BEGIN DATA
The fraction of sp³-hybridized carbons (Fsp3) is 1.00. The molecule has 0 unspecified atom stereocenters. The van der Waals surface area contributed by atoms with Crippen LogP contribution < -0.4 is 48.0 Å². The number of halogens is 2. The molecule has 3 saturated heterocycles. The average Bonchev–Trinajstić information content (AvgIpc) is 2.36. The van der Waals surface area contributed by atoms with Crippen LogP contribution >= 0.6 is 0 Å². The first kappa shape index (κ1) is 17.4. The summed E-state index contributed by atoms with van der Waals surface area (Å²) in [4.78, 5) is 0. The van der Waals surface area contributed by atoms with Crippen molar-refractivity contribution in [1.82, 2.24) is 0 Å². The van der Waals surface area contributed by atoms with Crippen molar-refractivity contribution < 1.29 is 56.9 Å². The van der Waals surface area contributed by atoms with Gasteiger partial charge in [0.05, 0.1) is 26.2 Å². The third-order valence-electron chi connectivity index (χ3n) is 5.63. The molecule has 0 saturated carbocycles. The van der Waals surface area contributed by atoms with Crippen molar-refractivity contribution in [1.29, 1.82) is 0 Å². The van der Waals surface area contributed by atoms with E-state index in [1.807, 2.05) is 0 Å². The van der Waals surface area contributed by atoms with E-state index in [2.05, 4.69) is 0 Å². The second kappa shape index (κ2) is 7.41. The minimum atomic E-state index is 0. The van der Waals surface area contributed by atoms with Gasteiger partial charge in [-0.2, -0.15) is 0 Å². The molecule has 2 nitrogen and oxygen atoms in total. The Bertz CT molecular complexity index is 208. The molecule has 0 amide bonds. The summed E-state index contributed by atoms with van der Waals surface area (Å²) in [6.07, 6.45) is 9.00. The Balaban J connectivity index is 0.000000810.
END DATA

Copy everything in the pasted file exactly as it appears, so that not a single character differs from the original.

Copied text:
The fraction of sp³-hybridized carbons (Fsp3) is 1.00. The molecule has 0 unspecified atom stereocenters. The van der Waals surface area contributed by atoms with Crippen LogP contribution < -0.4 is 48.0 Å². The number of halogens is 2. The molecule has 3 saturated heterocycles. The average Bonchev–Trinajstić information content (AvgIpc) is 2.36. The van der Waals surface area contributed by atoms with Crippen LogP contribution >= 0.6 is 0 Å². The first kappa shape index (κ1) is 17.4. The summed E-state index contributed by atoms with van der Waals surface area (Å²) in [4.78, 5) is 0. The van der Waals surface area contributed by atoms with Crippen molar-refractivity contribution in [1.82, 2.24) is 0 Å². The van der Waals surface area contributed by atoms with Crippen molar-refractivity contribution < 1.29 is 56.9 Å². The van der Waals surface area contributed by atoms with Gasteiger partial charge in [0.05, 0.1) is 26.2 Å². The third-order valence-electron chi connectivity index (χ3n) is 5.63. The molecule has 0 saturated carbocycles. The van der Waals surface area contributed by atoms with Crippen molar-refractivity contribution in [1.29, 1.82) is 0 Å². The van der Waals surface area contributed by atoms with E-state index in [1.807, 2.05) is 0 Å². The van der Waals surface area contributed by atoms with E-state index in [2.05, 4.69) is 0 Å². The second kappa shape index (κ2) is 7.41. The minimum atomic E-state index is 0. The van der Waals surface area contributed by atoms with Gasteiger partial charge in [-0.2, -0.15) is 0 Å². The molecule has 2 nitrogen and oxygen atoms in total. The Bertz CT molecular complexity index is 208. The molecule has 0 amide bonds. The summed E-state index contributed by atoms with van der Waals surface area (Å²) in [6.07, 6.45) is 9.00. The Balaban J connectivity index is 0.000000810.